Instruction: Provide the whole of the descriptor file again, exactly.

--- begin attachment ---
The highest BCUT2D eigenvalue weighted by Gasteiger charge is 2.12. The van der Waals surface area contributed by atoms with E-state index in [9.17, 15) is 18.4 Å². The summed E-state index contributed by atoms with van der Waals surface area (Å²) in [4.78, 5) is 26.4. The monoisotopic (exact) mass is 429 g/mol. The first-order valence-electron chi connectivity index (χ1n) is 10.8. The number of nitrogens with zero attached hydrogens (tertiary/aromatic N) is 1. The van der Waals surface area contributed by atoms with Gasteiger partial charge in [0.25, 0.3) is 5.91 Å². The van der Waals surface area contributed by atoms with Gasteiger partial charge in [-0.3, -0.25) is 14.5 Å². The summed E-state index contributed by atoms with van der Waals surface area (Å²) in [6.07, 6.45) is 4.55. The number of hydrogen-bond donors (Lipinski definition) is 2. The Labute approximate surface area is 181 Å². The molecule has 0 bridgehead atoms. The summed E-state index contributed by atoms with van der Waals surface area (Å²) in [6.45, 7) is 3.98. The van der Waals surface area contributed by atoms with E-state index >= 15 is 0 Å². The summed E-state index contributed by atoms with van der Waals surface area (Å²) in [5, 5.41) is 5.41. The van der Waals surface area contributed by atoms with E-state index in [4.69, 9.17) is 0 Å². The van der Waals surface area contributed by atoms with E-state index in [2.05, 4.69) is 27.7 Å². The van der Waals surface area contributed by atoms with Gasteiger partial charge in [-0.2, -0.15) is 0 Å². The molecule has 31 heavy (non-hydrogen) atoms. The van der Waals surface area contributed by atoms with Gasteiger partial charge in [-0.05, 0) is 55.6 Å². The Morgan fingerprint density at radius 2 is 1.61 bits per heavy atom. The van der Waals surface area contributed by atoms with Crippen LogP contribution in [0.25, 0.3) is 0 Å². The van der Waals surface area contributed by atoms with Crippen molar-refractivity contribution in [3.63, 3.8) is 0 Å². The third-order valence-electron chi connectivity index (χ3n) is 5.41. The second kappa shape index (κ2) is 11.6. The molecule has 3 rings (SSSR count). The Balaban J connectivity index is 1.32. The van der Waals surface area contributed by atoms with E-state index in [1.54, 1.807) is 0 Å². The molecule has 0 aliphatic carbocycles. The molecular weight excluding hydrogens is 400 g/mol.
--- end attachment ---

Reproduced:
The highest BCUT2D eigenvalue weighted by Gasteiger charge is 2.12. The van der Waals surface area contributed by atoms with E-state index in [9.17, 15) is 18.4 Å². The summed E-state index contributed by atoms with van der Waals surface area (Å²) in [4.78, 5) is 26.4. The monoisotopic (exact) mass is 429 g/mol. The first-order valence-electron chi connectivity index (χ1n) is 10.8. The number of nitrogens with zero attached hydrogens (tertiary/aromatic N) is 1. The van der Waals surface area contributed by atoms with Gasteiger partial charge in [0.25, 0.3) is 5.91 Å². The van der Waals surface area contributed by atoms with Gasteiger partial charge in [-0.3, -0.25) is 14.5 Å². The summed E-state index contributed by atoms with van der Waals surface area (Å²) in [6.07, 6.45) is 4.55. The number of hydrogen-bond donors (Lipinski definition) is 2. The Labute approximate surface area is 181 Å². The molecule has 0 bridgehead atoms. The summed E-state index contributed by atoms with van der Waals surface area (Å²) in [6.45, 7) is 3.98. The van der Waals surface area contributed by atoms with E-state index >= 15 is 0 Å². The summed E-state index contributed by atoms with van der Waals surface area (Å²) in [5, 5.41) is 5.41. The van der Waals surface area contributed by atoms with E-state index in [4.69, 9.17) is 0 Å². The van der Waals surface area contributed by atoms with E-state index in [2.05, 4.69) is 27.7 Å². The van der Waals surface area contributed by atoms with Gasteiger partial charge in [-0.2, -0.15) is 0 Å². The molecule has 31 heavy (non-hydrogen) atoms. The van der Waals surface area contributed by atoms with Gasteiger partial charge in [-0.05, 0) is 55.6 Å². The Morgan fingerprint density at radius 2 is 1.61 bits per heavy atom. The van der Waals surface area contributed by atoms with Crippen LogP contribution in [0.25, 0.3) is 0 Å². The van der Waals surface area contributed by atoms with Crippen molar-refractivity contribution in [3.63, 3.8) is 0 Å². The third-order valence-electron chi connectivity index (χ3n) is 5.41. The second kappa shape index (κ2) is 11.6. The molecule has 3 rings (SSSR count). The Balaban J connectivity index is 1.32. The van der Waals surface area contributed by atoms with E-state index in [1.54, 1.807) is 0 Å². The molecule has 0 aliphatic carbocycles. The molecular weight excluding hydrogens is 400 g/mol.